Intel's New Strategy to Take on Apple's MacBook Air
More than one year ago, Intel (NASDAQ: INTC) announced that it would take on Apple's (NASDAQ: AAPL) creative MacBook Air concept by building processors that were specially created for thin, lightweight laptops. This led to the birth of a new, trademarked brand of computers known as Ultrabooks.
While expectations were high for these new machines, Ultrabooks have not performed well at retail. Last October iSuppli released a report stating that it had slashed its forecast after pricing and marketing proved to be a disappointment.
According to DigiTimes, Intel has a new strategy that it hopes will turn things around: it will require all Haswell Ultrabooks to be equipped with a touch screen.
Designed as the successor to its current line of processors (known as Ivy Bridge), Haswell CPUs are expected to be released this June. In a side-by-side comparison, AnandTech found the Haswell GT3e to be comparable to NVIDIA's (NASDAQ: NVDA) GeForce GT 650M.
"Haswell GT3e's performance looked great for processor graphics," Anand Lal Shimpi wrote in his report. "I would assume that overall platform power would be reduced since you wouldn't have a discrete GPU inside, however there's also the question of the cost of the solution.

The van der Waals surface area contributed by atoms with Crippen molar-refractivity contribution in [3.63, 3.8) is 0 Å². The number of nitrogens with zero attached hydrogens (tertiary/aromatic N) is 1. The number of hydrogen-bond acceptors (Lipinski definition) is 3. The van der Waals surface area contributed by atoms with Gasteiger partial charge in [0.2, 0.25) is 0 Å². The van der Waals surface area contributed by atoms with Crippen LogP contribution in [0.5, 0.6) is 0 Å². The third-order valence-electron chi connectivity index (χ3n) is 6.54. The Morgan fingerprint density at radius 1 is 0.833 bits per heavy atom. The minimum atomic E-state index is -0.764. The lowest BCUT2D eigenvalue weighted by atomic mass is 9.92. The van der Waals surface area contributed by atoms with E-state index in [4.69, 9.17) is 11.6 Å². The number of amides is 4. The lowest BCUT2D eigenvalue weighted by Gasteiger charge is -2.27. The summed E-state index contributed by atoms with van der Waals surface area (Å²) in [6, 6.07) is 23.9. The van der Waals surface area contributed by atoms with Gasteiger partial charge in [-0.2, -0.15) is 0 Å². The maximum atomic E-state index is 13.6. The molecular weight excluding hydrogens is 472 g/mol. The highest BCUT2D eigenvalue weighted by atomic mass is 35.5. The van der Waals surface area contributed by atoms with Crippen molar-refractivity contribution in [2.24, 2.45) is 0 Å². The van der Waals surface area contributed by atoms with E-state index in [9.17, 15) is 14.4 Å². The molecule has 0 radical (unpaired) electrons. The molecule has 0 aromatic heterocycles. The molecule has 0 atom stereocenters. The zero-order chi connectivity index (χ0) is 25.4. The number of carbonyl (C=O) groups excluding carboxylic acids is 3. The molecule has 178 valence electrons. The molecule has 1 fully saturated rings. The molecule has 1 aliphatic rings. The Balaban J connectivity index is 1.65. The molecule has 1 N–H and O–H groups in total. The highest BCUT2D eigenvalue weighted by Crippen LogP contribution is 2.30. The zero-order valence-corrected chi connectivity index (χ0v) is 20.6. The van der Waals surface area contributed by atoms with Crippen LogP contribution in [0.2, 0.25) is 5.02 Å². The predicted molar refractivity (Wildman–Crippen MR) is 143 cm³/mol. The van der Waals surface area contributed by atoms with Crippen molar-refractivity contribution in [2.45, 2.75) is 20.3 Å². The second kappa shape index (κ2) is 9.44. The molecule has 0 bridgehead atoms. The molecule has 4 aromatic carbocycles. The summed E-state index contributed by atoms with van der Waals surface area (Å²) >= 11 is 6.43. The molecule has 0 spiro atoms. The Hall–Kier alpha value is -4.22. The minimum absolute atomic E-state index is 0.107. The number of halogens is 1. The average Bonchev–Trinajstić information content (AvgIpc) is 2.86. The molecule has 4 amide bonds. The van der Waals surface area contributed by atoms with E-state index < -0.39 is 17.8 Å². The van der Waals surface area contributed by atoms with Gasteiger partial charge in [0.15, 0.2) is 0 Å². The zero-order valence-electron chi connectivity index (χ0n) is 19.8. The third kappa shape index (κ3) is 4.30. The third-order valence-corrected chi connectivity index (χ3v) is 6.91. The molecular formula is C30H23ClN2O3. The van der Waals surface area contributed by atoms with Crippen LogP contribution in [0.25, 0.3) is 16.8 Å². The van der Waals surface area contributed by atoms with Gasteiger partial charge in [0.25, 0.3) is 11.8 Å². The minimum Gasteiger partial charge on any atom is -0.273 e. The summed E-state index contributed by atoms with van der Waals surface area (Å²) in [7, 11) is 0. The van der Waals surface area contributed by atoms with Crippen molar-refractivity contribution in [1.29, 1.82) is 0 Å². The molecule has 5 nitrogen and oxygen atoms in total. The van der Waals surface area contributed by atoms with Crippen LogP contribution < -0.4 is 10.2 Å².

"I do expect that NVIDIA will continue to drive discrete GPU performance up, but as a solution for some of the thinner/space constrained form factors (think 13-inch MacBook Pro with Retina Display, maybe 11-inch Ultrabook/MacBook Air?) Haswell could be a revolutionary step forward."
With so much potential, Windows PC manufacturers could do a lot with Intel's new processor. Raw power is rarely enough to persuade consumers to make a purchase, however, which could explain the new touch screen requirement. If true, it could unintentionally increase the price of new Ultrabooks.
Intel had previously hoped to raise interest and increase Ultrabook sales by lowering the price of its machines to a more reasonable level. Even now, as the prices begin to plummet for older models, consumers have approached the format with a degree of skepticism.
Despite the troubles that Intel has faced, the company is still expected to ship a large volume of Ultrabooks in 2013. In fact, 40 percent of all notebook shipments are expected to fall under the Ultrabook brand.
Of course, not all Ultrabooks use the moniker legitimately. While many are as thin (or thinner) than a MacBook Air, some are noticeably thicker. By applying the Ultrabooks label to even more machines, Intel could achieve its shipment goals a bit more easily.
Touch screens may not do the trick, however. According to DigiTimes, touch screen notebooks will only account for 10 to 15 percent of total shipments by the second half of 2013.
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